When viewed from this vantage point, the facts demand a reality check, especially among those who have attacked the Marine Corps, General Mattis, the President, and the JAG prosecutors in their zeal to defend the accused. The legal presumption of innocence (i.e., the prosecution’s burden of proof) should not short-circuit common sense, especially among the general public whom the defendants’ lawyers have sought to persuade. And that evaluation must be made based on what we now know: namely, that the defense charade of wanting the facts has come to a screeching halt, as evidenced by their inability to come forward with any real evidence of their own, either in public or at the public Article 32 hearing. Further, they’ve sought to hide what evidence exists.
According to the Marine Times, PFC Jodka’s attorney Jane Siegel said today that “statements he made during an interrogation by Naval Criminal Investigative Service agents in Iraq could taint potential jury members if the case goes to court-martial. ‘Some of it is very inflammatory,’ Jane Siegel, one of JodkaÃ¢â¬â¢s defense attorneys, told the investigating officer.” The only thing likely to be inflammatory about this statement is that it will force Miss Siegel to discuss in public the details of her client’s confession.
The Indicted Are Almost Always Guilty
I have defended some criminal cases in my time. And I have also seen them from the vantage point of the judiciary in my service as a federal law clerk. The outside world, including me at the naive start of my legal career, thinks lots of innocent people are indicted frequently, that there are great factual contests at trial, and that there are lots of chances for the innocent to get locked up if just one thing goes wrong. This is a misnomer. Let me let you in on a not-so-surprising secret of the criminal defense bar: almost everyone that is arrested and indicted is guilty. The vast majority of them plead guilty. Defense lawyers rarely want the truth to come out; instead, they try to focus the jury on very narrow technical questions and also try to exclude various prosecution evidence from their view under the rubric of the exclusionary rule or through the rules of evidence.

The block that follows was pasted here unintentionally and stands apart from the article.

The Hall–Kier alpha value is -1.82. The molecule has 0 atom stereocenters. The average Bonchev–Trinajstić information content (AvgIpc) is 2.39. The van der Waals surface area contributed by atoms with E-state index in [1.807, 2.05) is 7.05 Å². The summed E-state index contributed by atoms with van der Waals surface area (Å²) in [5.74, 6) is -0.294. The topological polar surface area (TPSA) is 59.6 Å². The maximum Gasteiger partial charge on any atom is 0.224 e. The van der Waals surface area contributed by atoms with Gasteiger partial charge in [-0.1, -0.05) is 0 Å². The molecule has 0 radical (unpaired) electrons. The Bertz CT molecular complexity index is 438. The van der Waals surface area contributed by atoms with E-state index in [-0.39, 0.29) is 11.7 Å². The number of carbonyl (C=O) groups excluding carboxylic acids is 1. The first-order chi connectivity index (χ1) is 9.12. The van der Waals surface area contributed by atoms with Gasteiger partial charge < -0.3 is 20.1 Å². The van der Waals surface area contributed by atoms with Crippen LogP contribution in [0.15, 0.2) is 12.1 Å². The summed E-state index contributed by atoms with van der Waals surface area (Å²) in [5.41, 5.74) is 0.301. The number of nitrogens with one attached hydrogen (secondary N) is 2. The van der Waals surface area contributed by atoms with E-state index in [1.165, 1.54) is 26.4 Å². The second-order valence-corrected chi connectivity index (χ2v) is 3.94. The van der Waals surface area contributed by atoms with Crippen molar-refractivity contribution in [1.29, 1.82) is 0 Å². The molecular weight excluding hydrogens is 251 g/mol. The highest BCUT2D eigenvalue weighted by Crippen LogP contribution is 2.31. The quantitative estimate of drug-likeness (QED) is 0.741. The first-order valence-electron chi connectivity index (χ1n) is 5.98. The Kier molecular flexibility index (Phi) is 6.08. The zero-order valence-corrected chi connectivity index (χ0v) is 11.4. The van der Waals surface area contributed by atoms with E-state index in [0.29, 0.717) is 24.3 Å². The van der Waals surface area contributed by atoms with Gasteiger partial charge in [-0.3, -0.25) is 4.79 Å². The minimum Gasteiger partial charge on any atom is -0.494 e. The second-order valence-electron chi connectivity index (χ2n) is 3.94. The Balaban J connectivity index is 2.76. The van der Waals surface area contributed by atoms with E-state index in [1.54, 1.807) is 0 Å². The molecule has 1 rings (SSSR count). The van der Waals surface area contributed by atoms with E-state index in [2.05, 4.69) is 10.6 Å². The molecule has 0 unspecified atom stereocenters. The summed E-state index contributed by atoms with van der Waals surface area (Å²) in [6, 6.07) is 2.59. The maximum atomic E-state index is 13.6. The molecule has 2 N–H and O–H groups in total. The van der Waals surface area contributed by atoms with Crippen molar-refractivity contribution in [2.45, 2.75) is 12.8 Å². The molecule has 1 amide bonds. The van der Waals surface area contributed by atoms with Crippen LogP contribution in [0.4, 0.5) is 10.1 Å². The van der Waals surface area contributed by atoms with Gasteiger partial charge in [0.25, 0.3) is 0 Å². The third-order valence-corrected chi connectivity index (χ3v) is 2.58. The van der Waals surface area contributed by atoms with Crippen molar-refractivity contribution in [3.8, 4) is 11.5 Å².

These rules are not in the service of truth so much as they function to maintain a system that protects defendants and the innocent public from prosecutorial and police overreach. Seriously, shouldn’t a jury concerned only with the truth of the matter know about a defendant’s criminal record or what he said before he received a Miranda warning? This worthy goal of disciplining prosecutors means that in particular cases obviously guilty people may go free. So all the defense posturing about their innocent clients must be taken with a grain of salt, especially when that posturing takes place under the aegis of various suppression motions.